American University School of Public Affairs (SPA) hosted Boston College's Behrakis Professor, Robert Bartlett for a talk examining the concept of "chance" and how it's viewed in political philosophy. Professor Bartlett, whose research focuses on classical political philosophy, looked at two philosophers', Aristotle and Niccolo Machivelli, conception of "chance," and how it is portrayed in the Bible. This talk was part of SPA's Political Theory Institute fall lecture series.
Bartlett said that Aristotle stresses that a "chance" event is one that might have actually occurred from intelligent chance or forethought.
"The world is full of acts that, because they are meaningless to us, are not named by us as being by chance," Aristotle says.
According to Aristotle, if the cosmos did come to be spontaneously or accidently, it still could have come to being for some purpose. Why should we be concerned with the concept of "chance"? Bartlett said it is because humans care about happiness. How we achieve happiness is questioned-is it divine intervention or chance?
"Aristotle says happiness is an activity of soul in accord with virtue," said Bartlett. "He says, to entrust the greatest and noblest thing, namely, happiness, to chance would be excessively harsh."
Bartlett also discussed the theological response and how religion offered a solution to the "problem of chance." Interpreters of the Bible link events to divine cause, and ascribe human actions to God. He quoted theologian John Calvin's description of fortune and chance as pagan terms that should not enter hearts of the faithful.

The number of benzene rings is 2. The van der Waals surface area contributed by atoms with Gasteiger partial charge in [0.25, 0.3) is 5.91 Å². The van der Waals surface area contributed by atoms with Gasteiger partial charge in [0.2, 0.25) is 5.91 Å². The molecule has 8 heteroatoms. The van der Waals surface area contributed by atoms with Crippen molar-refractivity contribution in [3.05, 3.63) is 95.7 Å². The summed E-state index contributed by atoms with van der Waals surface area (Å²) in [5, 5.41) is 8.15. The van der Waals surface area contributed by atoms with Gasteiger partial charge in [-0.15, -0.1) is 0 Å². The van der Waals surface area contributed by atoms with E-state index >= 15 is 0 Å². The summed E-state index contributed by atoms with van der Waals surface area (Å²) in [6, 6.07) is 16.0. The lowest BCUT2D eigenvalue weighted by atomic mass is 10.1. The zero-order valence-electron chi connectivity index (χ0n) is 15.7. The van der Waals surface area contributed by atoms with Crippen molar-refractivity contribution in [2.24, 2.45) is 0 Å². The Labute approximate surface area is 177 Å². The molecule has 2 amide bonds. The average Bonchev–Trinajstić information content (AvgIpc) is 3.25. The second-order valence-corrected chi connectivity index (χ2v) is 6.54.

"We are open to the teaching of the Bible-or a comparable book-because the Bible teaches us either chance does not exist or, if it does, it does not ultimately determine our happiness," said Bartlett.
During this lecture, Bartlett explored the writings of political philosophers, especially Machiavelli.
"The guiding intention of modern philosophers was to destroy the moral and, especially, the political authority of the Bible. That was the target," said Bartlett. "Yet, I'll add that despite the problems that religion caused, it also offered very real comfort and solace to many."
Bartlett linked philosophical ideas related to controlling chance and managing risk in our daily lives-he mentioned examples such as the use of automatic brakes, insurance, and consumer-protection policies. He noted the irony that even as we live in an ever-more-planned world, it is not clear that we are happier or more satisfied than people in the past.
"The fact that our happiness is limited by chance, and ultimately by death, is a spur to all of us to reflect on the meaning of our lives and the character of the world we live in," said Thomas Merrill, SPA Associate Professor and a PTI faculty member.